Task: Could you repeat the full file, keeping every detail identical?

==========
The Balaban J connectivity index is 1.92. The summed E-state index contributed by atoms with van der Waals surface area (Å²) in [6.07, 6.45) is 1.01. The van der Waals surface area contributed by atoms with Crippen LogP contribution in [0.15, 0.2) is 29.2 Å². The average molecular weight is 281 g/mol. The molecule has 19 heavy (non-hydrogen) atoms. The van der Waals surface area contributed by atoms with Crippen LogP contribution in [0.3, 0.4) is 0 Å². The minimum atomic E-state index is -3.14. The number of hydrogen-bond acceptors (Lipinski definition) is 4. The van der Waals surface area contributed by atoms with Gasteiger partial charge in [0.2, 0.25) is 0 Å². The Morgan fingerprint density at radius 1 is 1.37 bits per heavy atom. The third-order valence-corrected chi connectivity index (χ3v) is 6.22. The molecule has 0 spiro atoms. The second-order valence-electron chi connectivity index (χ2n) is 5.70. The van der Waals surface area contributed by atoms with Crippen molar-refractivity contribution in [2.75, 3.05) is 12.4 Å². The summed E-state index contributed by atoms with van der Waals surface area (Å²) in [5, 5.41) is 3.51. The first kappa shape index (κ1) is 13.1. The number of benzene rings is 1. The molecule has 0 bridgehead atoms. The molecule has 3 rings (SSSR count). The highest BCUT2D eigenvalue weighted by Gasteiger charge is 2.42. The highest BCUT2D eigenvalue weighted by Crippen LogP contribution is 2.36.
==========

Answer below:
The Balaban J connectivity index is 1.92. The summed E-state index contributed by atoms with van der Waals surface area (Å²) in [6.07, 6.45) is 1.01. The van der Waals surface area contributed by atoms with Crippen LogP contribution in [0.15, 0.2) is 29.2 Å². The average molecular weight is 281 g/mol. The molecule has 19 heavy (non-hydrogen) atoms. The van der Waals surface area contributed by atoms with Crippen LogP contribution in [0.3, 0.4) is 0 Å². The minimum atomic E-state index is -3.14. The number of hydrogen-bond acceptors (Lipinski definition) is 4. The van der Waals surface area contributed by atoms with Gasteiger partial charge in [0.2, 0.25) is 0 Å². The Morgan fingerprint density at radius 1 is 1.37 bits per heavy atom. The third-order valence-corrected chi connectivity index (χ3v) is 6.22. The molecule has 0 spiro atoms. The second-order valence-electron chi connectivity index (χ2n) is 5.70. The van der Waals surface area contributed by atoms with Crippen molar-refractivity contribution in [2.75, 3.05) is 12.4 Å². The summed E-state index contributed by atoms with van der Waals surface area (Å²) in [5, 5.41) is 3.51. The first kappa shape index (κ1) is 13.1. The number of benzene rings is 1. The molecule has 0 bridgehead atoms. The molecule has 3 rings (SSSR count). The highest BCUT2D eigenvalue weighted by Gasteiger charge is 2.42. The highest BCUT2D eigenvalue weighted by Crippen LogP contribution is 2.36.